#### Proposal Title

Calculus Problem Solving: Can a Flipped Classroom Help?

#### Proposal Abstract

A three year study was conducted at a small liberal arts college on calculus I and calculus II students to answer the question: “Can calculus problem solving be enhanced through a flipped classroom?” The study was conducted to both calculus I and calculus II students. A typical calculus problem solving process involves several steps which carry out a plan originating from certain initial strategies. While the initial strategies and some of the steps are usually linked directly to calculus, certain other steps are heavily dependent on the students’ prior knowledge on algebra and trigonometry. Our study shows that while flipping the classroom may not have a significant impact on the overall problem solving performance of students, it does have a significant positive impact on the “calculus only” components of the problem solving process. The presentation will also demonstrate efficient ways of making flipped videos and good practices as well as provide a survey of the existing research on flipped classrooms.

#### Location

Room 1220 B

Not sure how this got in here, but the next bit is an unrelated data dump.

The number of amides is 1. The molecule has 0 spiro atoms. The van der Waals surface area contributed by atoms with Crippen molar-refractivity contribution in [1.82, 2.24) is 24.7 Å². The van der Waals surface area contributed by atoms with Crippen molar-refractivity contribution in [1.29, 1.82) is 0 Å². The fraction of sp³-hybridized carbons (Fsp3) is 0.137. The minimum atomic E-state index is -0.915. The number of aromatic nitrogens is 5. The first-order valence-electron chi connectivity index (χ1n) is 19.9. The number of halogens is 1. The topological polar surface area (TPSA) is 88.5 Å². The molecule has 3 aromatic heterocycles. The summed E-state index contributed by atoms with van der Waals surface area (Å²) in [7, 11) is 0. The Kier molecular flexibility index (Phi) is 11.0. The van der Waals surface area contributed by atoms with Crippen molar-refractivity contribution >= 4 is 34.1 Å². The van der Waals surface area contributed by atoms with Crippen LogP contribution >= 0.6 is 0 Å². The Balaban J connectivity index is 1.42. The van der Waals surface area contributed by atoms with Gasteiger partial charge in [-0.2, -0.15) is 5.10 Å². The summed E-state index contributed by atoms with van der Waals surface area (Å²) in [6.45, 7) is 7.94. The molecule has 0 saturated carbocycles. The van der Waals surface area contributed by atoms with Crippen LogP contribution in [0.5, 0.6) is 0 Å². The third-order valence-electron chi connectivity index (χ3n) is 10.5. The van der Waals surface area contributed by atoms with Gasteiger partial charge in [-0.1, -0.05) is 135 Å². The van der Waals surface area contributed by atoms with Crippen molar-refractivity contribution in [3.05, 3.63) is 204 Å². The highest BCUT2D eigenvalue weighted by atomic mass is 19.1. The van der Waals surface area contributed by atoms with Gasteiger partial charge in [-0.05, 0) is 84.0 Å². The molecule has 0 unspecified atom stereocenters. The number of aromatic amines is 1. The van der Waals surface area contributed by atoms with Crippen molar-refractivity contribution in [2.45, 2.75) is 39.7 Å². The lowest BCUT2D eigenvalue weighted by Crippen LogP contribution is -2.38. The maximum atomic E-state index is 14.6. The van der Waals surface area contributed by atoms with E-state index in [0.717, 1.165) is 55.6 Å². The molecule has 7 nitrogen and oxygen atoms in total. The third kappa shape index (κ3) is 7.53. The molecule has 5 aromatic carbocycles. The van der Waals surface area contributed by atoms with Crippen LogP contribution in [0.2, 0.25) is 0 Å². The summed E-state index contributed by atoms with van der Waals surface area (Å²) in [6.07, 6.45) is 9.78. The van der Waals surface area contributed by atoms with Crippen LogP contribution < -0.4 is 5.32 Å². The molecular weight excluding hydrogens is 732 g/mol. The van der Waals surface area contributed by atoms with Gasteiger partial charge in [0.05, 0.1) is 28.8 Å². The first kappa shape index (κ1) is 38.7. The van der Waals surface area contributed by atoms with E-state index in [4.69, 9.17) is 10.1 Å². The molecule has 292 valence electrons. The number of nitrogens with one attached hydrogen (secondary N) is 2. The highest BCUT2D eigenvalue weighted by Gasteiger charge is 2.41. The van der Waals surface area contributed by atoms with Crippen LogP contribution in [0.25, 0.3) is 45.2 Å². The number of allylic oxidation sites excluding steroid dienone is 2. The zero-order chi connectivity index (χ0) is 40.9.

#### Publication Type and Release Option

Presentation (Open Access)

#### Recommended Citation

Premadasa, Kirthi, "Calculus Problem Solving: Can a Flipped Classroom Help?" (2015). *SoTL Commons Conference*. 120.

https://digitalcommons.georgiasouthern.edu/sotlcommons/SoTL/2015/120

Calculus Problem Solving: Can a Flipped Classroom Help?

Room 1220 B

A three year study was conducted at a small liberal arts college on calculus I and calculus II students to answer the question: “Can calculus problem solving be enhanced through a flipped classroom?” The study was conducted to both calculus I and calculus II students. A typical calculus problem solving process involves several steps which carry out a plan originating from certain initial strategies. While the initial strategies and some of the steps are usually linked directly to calculus, certain other steps are heavily dependent on the students’ prior knowledge on algebra and trigonometry. Our study shows that while flipping the classroom may not have a significant impact on the overall problem solving performance of students, it does have a significant positive impact on the “calculus only” components of the problem solving process. The presentation will also demonstrate efficient ways of making flipped videos and good practices as well as provide a survey of the existing research on flipped classrooms.